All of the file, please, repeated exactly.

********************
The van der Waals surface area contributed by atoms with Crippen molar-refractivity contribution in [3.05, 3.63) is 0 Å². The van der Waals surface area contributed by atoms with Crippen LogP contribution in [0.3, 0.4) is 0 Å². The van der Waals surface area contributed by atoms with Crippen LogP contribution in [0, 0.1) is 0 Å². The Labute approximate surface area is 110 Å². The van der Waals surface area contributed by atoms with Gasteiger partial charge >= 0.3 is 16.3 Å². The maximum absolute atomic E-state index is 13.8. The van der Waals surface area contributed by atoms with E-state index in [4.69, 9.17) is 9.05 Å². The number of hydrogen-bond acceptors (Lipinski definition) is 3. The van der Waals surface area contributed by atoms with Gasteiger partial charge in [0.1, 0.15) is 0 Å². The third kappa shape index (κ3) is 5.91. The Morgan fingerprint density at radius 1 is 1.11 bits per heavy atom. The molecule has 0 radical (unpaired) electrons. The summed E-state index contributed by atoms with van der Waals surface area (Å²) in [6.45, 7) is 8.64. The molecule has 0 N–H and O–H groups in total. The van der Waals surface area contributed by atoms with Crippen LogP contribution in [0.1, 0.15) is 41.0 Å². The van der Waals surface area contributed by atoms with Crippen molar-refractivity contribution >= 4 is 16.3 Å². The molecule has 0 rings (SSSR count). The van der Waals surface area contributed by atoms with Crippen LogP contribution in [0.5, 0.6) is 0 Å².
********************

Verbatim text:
The van der Waals surface area contributed by atoms with Crippen molar-refractivity contribution in [3.05, 3.63) is 0 Å². The van der Waals surface area contributed by atoms with Crippen LogP contribution in [0.3, 0.4) is 0 Å². The van der Waals surface area contributed by atoms with Crippen LogP contribution in [0, 0.1) is 0 Å². The Labute approximate surface area is 110 Å². The van der Waals surface area contributed by atoms with Gasteiger partial charge >= 0.3 is 16.3 Å². The maximum absolute atomic E-state index is 13.8. The van der Waals surface area contributed by atoms with E-state index in [4.69, 9.17) is 9.05 Å². The number of hydrogen-bond acceptors (Lipinski definition) is 3. The van der Waals surface area contributed by atoms with Gasteiger partial charge in [0.1, 0.15) is 0 Å². The third kappa shape index (κ3) is 5.91. The Morgan fingerprint density at radius 1 is 1.11 bits per heavy atom. The molecule has 0 radical (unpaired) electrons. The summed E-state index contributed by atoms with van der Waals surface area (Å²) in [6.45, 7) is 8.64. The molecule has 0 N–H and O–H groups in total. The van der Waals surface area contributed by atoms with Crippen LogP contribution in [0.1, 0.15) is 41.0 Å². The van der Waals surface area contributed by atoms with Crippen molar-refractivity contribution >= 4 is 16.3 Å². The molecule has 0 rings (SSSR count). The van der Waals surface area contributed by atoms with Crippen LogP contribution in [0.5, 0.6) is 0 Å².